Susan Cain on Improving Creativity and Productivity with Peace and Quiet

by Herbert Lui

The crowd grew silent as the next speaker stepped onto the stage. Acclaimed TED speaker Susan Cain, author of Quiet: The Power of Introverts, started her presentation off with the usual suspects: three points that we should know about.

  • One-third of people are introverts.
  • Too much time is spent in meetings.
  • People think most assertive talkers have best ideas and charismatic people make for best leaders.

She then asked the audience to break into groups of six and chat about a moment when they felt introverted. “What were you thinking? What were you feeling?” she probed.

Then she broke into a grin, and confirmed that she was just joking. “But who was already thinking of excuses to leave the room so you wouldn’t have to do this exercise?” she asked with a laugh.

She contrasted introverts like Larry Page, J.K. Rowling, and Warren Buffett, with extroverts like Oprah and Bill Clinton. She illustrated the importance of privileging both styles equally, and even from a corporate standpoint, making full use of an introvert’s abilities.

Comparing it to her earlier statistic, she mentioned that the most recent study on introversion and extroversion showed that the world is divided in half. Introverts are not necessarily shy—they’re not always discomfort in social situations—but merely just stimulated differently from extroverts. They work less effectively in public spaces; for example, people in general may think more about self-presentation, or are more anxious and less likely to form meaningful relationships with co-workers in public spaces just because they know other people can hear them.

Cain told her own story of becoming a corporate lawyer to prove she could be bold and assertive, but she realized that being an introvert has great power and responsibility. “It’s not just our loss: it is the world’s loss,” she said.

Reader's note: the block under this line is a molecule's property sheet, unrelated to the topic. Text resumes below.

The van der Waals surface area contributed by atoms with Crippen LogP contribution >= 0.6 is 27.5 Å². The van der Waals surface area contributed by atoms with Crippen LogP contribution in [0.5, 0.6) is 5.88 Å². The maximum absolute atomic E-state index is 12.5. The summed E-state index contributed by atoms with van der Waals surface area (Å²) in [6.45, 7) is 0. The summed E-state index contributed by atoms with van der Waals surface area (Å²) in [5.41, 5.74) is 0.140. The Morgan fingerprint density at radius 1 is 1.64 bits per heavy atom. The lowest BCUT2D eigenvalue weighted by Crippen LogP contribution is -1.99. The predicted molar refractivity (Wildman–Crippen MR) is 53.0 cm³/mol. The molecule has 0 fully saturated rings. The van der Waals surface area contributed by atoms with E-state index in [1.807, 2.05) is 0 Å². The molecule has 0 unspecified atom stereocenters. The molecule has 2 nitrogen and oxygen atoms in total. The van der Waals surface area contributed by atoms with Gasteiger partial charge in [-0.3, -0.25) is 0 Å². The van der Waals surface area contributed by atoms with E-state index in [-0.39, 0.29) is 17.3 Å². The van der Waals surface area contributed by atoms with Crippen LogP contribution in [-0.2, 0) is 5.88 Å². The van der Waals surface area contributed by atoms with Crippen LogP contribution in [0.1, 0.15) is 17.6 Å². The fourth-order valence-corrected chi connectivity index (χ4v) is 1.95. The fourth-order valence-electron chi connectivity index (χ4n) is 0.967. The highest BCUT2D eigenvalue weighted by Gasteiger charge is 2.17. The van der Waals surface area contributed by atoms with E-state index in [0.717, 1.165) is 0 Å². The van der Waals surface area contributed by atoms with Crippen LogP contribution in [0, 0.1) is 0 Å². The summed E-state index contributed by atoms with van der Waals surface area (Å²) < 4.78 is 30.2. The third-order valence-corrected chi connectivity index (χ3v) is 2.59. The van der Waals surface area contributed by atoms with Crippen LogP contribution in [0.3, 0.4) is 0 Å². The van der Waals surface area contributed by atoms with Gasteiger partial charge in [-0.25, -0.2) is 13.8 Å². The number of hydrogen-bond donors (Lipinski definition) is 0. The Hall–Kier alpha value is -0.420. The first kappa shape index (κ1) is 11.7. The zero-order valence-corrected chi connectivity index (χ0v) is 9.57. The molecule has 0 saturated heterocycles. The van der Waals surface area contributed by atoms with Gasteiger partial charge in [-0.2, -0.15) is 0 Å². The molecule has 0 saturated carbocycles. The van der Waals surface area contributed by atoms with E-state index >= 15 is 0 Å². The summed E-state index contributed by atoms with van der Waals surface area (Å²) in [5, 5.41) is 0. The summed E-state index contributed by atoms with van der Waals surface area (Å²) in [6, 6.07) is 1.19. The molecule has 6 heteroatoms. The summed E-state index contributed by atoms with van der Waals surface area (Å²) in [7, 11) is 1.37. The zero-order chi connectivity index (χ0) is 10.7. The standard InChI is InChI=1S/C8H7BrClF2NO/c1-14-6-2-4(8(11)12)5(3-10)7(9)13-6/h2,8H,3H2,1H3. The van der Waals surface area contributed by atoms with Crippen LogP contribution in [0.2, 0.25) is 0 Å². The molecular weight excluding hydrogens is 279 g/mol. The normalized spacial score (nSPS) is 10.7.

Designer Philippe Starck was used as an example of someone who worked in solitude, and was quoted to do so because he wanted to be “thinking, not repeating what everyone else is saying.” Studies have shown that people naturally start to mimic opinions of people around them; that’s why artists like Starck don’t read magazines, watch TV, or even talk with people.

She also pointed out that the 10,000 hours of deliberate practice required to master something was usually done in solitude, or in close company of one other person. This is because the focus required in deliberate practice is intense, and can’t usually be achieved in an environment with a lot of distraction or stimulus.

As she closed her speech off, she shared four pieces of actionable advice:

  • Abolish meetings every Tuesday. (How good does that sound, by the way?)
  • Design office spaces mindfully. (Like Steve Jobs at Pixar.) Consider the need for more solitude.
  • Make meetings as structured as possible.
  • Write stuff down when brainstorming.
  • Make use of online interactions.
  • Hire and promote more thoroughly. What kind of message are you sending with your promotions? Is it working?

Her TED talk shared some similar elements as this speech that I didn’t get a chance to mention. Have a look if some of this stuff sounds interesting.

This post is part of a series comprehensively examining The Art of Leadership 2012 in Toronto. Have a look at Marcus Buckingham and Chester Elton’s keynotes.

blog comments powered by Disqus

Herbert Lui

Herbert Lui

Herbert Lui loves startups, creativity, and innovation. He has been actively blogging about technology and consumer electronics since the summer of 2007, and still enjoys every minute of it. Herbert immerses himself in everything he wants to learn more about. He studies Consumer Behavior at the University of Western Ontario. In whatever spare time he has, Herbert can be found with his friends... more

Who's Hiring

Recent Comments

Powered by Disqus